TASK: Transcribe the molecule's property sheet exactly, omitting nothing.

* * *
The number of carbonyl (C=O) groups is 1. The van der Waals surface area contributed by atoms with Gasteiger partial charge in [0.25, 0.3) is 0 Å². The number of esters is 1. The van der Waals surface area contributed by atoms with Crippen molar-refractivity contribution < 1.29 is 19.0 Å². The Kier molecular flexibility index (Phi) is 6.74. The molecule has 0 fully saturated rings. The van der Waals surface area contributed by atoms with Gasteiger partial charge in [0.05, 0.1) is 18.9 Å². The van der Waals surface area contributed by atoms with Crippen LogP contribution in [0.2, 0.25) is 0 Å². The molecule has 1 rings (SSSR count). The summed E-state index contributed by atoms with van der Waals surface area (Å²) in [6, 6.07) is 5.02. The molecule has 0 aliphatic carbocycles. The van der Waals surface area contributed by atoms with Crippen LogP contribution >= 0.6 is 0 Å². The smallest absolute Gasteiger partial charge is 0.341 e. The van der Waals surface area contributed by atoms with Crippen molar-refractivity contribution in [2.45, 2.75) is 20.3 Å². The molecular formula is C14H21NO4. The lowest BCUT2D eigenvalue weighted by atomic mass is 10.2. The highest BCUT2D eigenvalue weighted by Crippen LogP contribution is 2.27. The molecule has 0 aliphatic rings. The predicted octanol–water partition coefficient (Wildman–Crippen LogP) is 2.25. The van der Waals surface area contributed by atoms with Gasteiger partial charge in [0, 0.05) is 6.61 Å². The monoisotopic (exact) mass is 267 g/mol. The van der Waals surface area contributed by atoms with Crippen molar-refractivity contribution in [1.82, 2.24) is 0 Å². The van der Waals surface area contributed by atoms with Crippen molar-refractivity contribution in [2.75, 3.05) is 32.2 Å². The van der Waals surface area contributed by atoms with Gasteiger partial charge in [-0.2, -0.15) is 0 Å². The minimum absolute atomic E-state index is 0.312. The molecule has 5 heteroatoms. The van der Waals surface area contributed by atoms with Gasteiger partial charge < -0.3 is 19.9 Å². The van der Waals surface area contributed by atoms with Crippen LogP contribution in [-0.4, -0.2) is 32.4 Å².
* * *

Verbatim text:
The number of carbonyl (C=O) groups is 1. The van der Waals surface area contributed by atoms with Gasteiger partial charge in [0.25, 0.3) is 0 Å². The number of esters is 1. The van der Waals surface area contributed by atoms with Crippen molar-refractivity contribution < 1.29 is 19.0 Å². The Kier molecular flexibility index (Phi) is 6.74. The molecule has 0 fully saturated rings. The van der Waals surface area contributed by atoms with Gasteiger partial charge in [0.05, 0.1) is 18.9 Å². The van der Waals surface area contributed by atoms with Crippen LogP contribution in [0.2, 0.25) is 0 Å². The molecule has 1 rings (SSSR count). The summed E-state index contributed by atoms with van der Waals surface area (Å²) in [6, 6.07) is 5.02. The molecule has 0 aliphatic carbocycles. The van der Waals surface area contributed by atoms with Crippen LogP contribution >= 0.6 is 0 Å². The smallest absolute Gasteiger partial charge is 0.341 e. The van der Waals surface area contributed by atoms with Crippen molar-refractivity contribution in [2.45, 2.75) is 20.3 Å². The molecular formula is C14H21NO4. The lowest BCUT2D eigenvalue weighted by atomic mass is 10.2. The highest BCUT2D eigenvalue weighted by Crippen LogP contribution is 2.27. The molecule has 0 aliphatic rings. The predicted octanol–water partition coefficient (Wildman–Crippen LogP) is 2.25. The van der Waals surface area contributed by atoms with Gasteiger partial charge in [0, 0.05) is 6.61 Å². The monoisotopic (exact) mass is 267 g/mol. The van der Waals surface area contributed by atoms with Crippen molar-refractivity contribution in [1.82, 2.24) is 0 Å². The van der Waals surface area contributed by atoms with Crippen molar-refractivity contribution in [2.75, 3.05) is 32.2 Å². The van der Waals surface area contributed by atoms with Gasteiger partial charge in [-0.2, -0.15) is 0 Å². The minimum absolute atomic E-state index is 0.312. The molecule has 5 heteroatoms. The van der Waals surface area contributed by atoms with Gasteiger partial charge < -0.3 is 19.9 Å². The van der Waals surface area contributed by atoms with Crippen LogP contribution in [-0.4, -0.2) is 32.4 Å².